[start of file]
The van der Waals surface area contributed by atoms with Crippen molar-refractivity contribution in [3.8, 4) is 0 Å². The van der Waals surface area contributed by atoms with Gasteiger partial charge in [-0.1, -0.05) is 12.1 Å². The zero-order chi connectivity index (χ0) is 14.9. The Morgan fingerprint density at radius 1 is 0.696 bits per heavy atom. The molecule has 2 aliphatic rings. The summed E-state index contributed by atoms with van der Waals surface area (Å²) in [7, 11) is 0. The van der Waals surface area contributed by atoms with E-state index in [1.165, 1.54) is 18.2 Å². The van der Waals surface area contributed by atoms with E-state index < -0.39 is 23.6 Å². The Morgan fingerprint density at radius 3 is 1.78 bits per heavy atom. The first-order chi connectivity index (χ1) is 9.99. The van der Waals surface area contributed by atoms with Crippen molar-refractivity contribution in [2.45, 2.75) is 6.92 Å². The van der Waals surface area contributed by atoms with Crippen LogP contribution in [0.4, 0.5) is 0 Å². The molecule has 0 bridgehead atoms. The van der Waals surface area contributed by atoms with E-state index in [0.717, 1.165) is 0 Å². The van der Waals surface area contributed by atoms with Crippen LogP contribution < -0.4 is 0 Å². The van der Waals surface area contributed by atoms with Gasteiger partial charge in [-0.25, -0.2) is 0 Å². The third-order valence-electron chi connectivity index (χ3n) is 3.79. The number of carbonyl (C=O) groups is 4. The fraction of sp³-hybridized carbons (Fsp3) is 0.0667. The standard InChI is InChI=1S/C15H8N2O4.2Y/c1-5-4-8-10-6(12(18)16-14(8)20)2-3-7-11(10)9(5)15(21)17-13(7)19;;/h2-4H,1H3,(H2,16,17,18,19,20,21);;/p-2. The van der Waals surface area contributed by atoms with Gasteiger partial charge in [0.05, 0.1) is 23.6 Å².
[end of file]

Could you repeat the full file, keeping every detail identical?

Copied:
The van der Waals surface area contributed by atoms with Crippen molar-refractivity contribution in [3.8, 4) is 0 Å². The van der Waals surface area contributed by atoms with Gasteiger partial charge in [-0.1, -0.05) is 12.1 Å². The zero-order chi connectivity index (χ0) is 14.9. The Morgan fingerprint density at radius 1 is 0.696 bits per heavy atom. The molecule has 2 aliphatic rings. The summed E-state index contributed by atoms with van der Waals surface area (Å²) in [7, 11) is 0. The van der Waals surface area contributed by atoms with E-state index in [1.165, 1.54) is 18.2 Å². The van der Waals surface area contributed by atoms with E-state index < -0.39 is 23.6 Å². The Morgan fingerprint density at radius 3 is 1.78 bits per heavy atom. The first-order chi connectivity index (χ1) is 9.99. The van der Waals surface area contributed by atoms with Crippen molar-refractivity contribution in [2.45, 2.75) is 6.92 Å². The van der Waals surface area contributed by atoms with Crippen LogP contribution in [0.4, 0.5) is 0 Å². The molecule has 0 bridgehead atoms. The van der Waals surface area contributed by atoms with E-state index in [0.717, 1.165) is 0 Å². The van der Waals surface area contributed by atoms with Crippen LogP contribution < -0.4 is 0 Å². The van der Waals surface area contributed by atoms with Gasteiger partial charge in [-0.25, -0.2) is 0 Å². The third-order valence-electron chi connectivity index (χ3n) is 3.79. The number of carbonyl (C=O) groups is 4. The fraction of sp³-hybridized carbons (Fsp3) is 0.0667. The standard InChI is InChI=1S/C15H8N2O4.2Y/c1-5-4-8-10-6(12(18)16-14(8)20)2-3-7-11(10)9(5)15(21)17-13(7)19;;/h2-4H,1H3,(H2,16,17,18,19,20,21);;/p-2. The van der Waals surface area contributed by atoms with Gasteiger partial charge in [0.05, 0.1) is 23.6 Å².